A woman who is not a member of a designated group attempts to establish her individual social disadvantage based on gender. She certifies that while working for company Y, she was not permitted to attend a professional development conference, even though male employees were allowed to attend similar conferences in the past. Without additional facts, that claim is insufficient to establish an incident of gender bias that could lead to a finding of social disadvantage. It is no more likely that she was not permitted to attend the conference based on gender bias than based on non-discriminatory reasons. She must identify that she was in the same professional position and level as the male employees who were permitted to attend similar conferences in the past, and she must identify that funding for training or professional development was available at the time she requested to attend the conference.
When SBA released its proposal to implement these changes to the social disadvantage rules, some people familiar with the 8(a) Program were concerned that these changes were being proposed in order to make it more difficult for individuals to prove social disadvantage. But I don’t view it that way. To my eyes, the change merely attempts to better explain how the SBA already evaluates social disadvantage, and doesn’t seem to impose any new burdens on applicants. Hopefully my optimistic view will be borne out in practice.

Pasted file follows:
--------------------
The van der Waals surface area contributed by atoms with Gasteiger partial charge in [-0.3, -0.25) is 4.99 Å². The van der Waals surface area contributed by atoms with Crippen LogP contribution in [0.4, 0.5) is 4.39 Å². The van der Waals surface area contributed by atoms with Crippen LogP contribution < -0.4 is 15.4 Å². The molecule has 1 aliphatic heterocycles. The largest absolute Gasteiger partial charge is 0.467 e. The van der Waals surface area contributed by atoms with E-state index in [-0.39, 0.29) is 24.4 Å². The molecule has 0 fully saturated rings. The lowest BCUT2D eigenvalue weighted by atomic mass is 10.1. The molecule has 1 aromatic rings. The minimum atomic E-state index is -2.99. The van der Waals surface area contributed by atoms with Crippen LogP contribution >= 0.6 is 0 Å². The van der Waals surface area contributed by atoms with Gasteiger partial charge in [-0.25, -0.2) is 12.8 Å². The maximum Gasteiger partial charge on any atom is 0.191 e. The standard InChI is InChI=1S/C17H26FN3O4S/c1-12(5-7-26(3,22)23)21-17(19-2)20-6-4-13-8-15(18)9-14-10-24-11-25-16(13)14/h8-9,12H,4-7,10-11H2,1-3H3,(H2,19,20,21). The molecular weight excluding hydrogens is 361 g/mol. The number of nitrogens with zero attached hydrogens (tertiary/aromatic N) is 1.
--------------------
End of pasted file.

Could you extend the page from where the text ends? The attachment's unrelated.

Experience of Disadvantaged Individual
The current 8(a) Program regulations don’t require that a disadvantaged individual possess managerial experience in the specific industry in which the 8(a) applicant is doing business. Instead, the regulations state that the disadvantaged individual “must have managerial experience of the extent and complexity needed to run the concern.” Nevertheless, in my experience, the 8(a) application analysts have often focused on the industry-specific experience of the disadvantaged individual, rather than the individual’s overall managerial experience.